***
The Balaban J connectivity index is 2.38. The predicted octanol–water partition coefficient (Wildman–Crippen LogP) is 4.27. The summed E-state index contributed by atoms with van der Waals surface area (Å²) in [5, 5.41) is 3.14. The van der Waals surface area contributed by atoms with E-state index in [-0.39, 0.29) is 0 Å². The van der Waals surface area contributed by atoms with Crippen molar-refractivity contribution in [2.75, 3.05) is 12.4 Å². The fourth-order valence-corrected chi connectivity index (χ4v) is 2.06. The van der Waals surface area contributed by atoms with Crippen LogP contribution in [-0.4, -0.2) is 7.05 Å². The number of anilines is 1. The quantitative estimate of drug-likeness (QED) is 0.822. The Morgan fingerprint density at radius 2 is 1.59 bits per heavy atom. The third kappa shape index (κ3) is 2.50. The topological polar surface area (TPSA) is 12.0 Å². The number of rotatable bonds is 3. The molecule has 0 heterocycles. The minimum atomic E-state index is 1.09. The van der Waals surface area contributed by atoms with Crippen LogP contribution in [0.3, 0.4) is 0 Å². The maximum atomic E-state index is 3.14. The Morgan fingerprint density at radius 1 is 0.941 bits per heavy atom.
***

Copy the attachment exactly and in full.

The Balaban J connectivity index is 2.38. The predicted octanol–water partition coefficient (Wildman–Crippen LogP) is 4.27. The summed E-state index contributed by atoms with van der Waals surface area (Å²) in [5, 5.41) is 3.14. The van der Waals surface area contributed by atoms with E-state index in [-0.39, 0.29) is 0 Å². The van der Waals surface area contributed by atoms with Crippen molar-refractivity contribution in [2.75, 3.05) is 12.4 Å². The fourth-order valence-corrected chi connectivity index (χ4v) is 2.06. The van der Waals surface area contributed by atoms with Crippen LogP contribution in [-0.4, -0.2) is 7.05 Å². The number of anilines is 1. The quantitative estimate of drug-likeness (QED) is 0.822. The Morgan fingerprint density at radius 2 is 1.59 bits per heavy atom. The third kappa shape index (κ3) is 2.50. The topological polar surface area (TPSA) is 12.0 Å². The number of rotatable bonds is 3. The molecule has 0 heterocycles. The minimum atomic E-state index is 1.09. The van der Waals surface area contributed by atoms with Crippen LogP contribution in [0.3, 0.4) is 0 Å². The maximum atomic E-state index is 3.14. The Morgan fingerprint density at radius 1 is 0.941 bits per heavy atom.